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Showtime’s ‘First Ladies’ Canceled After Just One Season Amid Scathing Reviews

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In case you were dreaming of a second season on Showtime’s series ‘First Ladies,’ you can kiss those dreams good-bye, as the streaming service has cancelled the show after just one season amid awful reviews on the show’s story structure, flow, composition, and acting.

Showtime launched the 10-part anthology just six weeks ago, but ‘First Ladies’ failed to gain an audience despite its illustrious cast.  The first and now only season focuses on the stories of three former first ladies: Eleanor Roosevelt, played by Gillian Anderson, Betty Ford, played by actress Michelle Pfeiffer, and Michelle Obama, played by Viola Davis. While each of these first ladies became famous for work separate from their husbands and managed to forge unique personalities on the American landscape, the actresses playing them weren’t able to capture the essence of these three women in mere summary.

Part of the problem was the storyline, as the show abruptly cuts among the disparate eras rather than relying on chronological sequencing, with each first lady receiving individual treatment. Critics called this process “confusing,” and the forced alliance of these three storylines “carelessly staged.”

As DailyWire reports, “critics on Rotten Tomatoes gave show a score of 41%, with several accusing the series of failing to have “compelling narratives” for the leads. One critic for The Atlantic, Shirly Li, wrote that “The First Lady is a barely thematically connected and carelessly staged summary of three fascinating figures. All of them deserved better.”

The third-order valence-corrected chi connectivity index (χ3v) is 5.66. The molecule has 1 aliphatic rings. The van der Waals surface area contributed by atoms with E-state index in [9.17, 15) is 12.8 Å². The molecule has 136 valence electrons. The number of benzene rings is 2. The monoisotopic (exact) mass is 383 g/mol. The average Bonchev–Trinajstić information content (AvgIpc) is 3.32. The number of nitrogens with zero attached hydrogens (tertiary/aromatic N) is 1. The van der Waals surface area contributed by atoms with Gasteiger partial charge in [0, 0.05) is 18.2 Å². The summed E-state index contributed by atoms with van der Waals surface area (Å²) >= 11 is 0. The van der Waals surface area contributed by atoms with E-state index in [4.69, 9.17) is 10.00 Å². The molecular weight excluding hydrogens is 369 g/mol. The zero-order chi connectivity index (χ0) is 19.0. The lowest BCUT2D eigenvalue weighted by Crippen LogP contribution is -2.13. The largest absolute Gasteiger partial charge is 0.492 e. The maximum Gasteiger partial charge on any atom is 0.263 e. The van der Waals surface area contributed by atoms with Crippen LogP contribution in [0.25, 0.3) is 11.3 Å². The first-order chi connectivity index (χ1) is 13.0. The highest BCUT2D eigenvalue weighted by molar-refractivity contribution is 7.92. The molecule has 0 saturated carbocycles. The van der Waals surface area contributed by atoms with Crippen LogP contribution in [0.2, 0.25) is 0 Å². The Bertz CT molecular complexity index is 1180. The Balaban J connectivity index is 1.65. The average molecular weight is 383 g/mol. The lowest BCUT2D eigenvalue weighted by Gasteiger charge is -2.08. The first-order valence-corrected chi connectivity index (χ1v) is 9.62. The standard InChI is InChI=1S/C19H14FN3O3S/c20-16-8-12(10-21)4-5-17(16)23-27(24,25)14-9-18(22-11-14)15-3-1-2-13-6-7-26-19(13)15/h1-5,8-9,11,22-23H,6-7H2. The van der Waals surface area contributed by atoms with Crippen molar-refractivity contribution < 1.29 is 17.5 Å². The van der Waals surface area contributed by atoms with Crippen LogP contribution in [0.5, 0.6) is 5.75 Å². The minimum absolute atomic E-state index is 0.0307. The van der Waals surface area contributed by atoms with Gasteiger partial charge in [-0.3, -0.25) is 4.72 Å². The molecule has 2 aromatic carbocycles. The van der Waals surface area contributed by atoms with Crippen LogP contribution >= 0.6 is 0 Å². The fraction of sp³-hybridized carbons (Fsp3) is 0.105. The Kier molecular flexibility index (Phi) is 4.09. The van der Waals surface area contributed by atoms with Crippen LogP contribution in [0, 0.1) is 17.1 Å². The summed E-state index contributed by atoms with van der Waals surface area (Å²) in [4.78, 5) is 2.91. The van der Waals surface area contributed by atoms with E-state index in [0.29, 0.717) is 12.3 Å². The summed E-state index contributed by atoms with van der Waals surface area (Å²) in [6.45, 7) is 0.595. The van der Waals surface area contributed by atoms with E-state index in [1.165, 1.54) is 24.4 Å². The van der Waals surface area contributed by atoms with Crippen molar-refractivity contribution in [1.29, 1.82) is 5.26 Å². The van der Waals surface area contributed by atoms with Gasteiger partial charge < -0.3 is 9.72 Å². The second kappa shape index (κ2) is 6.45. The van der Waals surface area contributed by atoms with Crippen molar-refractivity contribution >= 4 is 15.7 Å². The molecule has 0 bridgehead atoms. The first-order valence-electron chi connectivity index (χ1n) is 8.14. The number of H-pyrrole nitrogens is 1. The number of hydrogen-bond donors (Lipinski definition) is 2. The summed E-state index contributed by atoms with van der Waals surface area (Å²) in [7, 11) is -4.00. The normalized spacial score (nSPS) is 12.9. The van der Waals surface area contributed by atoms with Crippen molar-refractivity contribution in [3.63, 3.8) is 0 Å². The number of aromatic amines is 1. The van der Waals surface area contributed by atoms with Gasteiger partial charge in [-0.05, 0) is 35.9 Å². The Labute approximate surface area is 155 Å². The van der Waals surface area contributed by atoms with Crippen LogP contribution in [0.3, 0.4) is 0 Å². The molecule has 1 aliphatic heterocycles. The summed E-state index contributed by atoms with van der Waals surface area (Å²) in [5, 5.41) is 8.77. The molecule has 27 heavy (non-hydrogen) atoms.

Even lefty rag ‘The New Yorker’ called out the show’s ineffective storytelling that makes “life as a White House wife seem both cosmic and forgettable.”

But it’s Michelle Obama’s portrayal that is receiving much of the vitriol, as actress Viola Davis seems to have presented more of a caricature of the former first lady than an authentic portrayal.  Part of the issue is with Davis’s face, as she sported oddly shaped fake eyebrows and pursed her lips at strange moments in a non-Michelle Obama way, something that was immensely distracting.

Viewers, of course, took to Twitter to air their grievances:

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Some even said Davis’s “over the top” portrayal made a “mockery” of the former first lady:

One user even advised Davis to “act normal,” calling the Oscar-winning actress’ portrayal of Michelle Obama’s lips “ugly”:

Showtime was forced to play defense during the announcement informing the entertainment community of the show’s cancellation, drawing attention to the “artistry” of the project, and the acting chops of the “amazing cast”:

“We would like to applaud the artistry and commitment of our showrunner Cathy Schulman, director Susanne Bier, their fellow executive producers, our amazing cast, led by executive producer Viola Davis, Michelle Pfeiffer and Gillian Anderson, and our studio partner Lionsgate for their dedicated work in telling the unique stories of three remarkable leaders.”

Absent from the announcement, as reported by industry magazine ‘Variety’, is the real reason for the show’s cancellation. But if critics and the Twitterverse are to be believed, the fault lies with quality of the show itself.

And those pursed lips.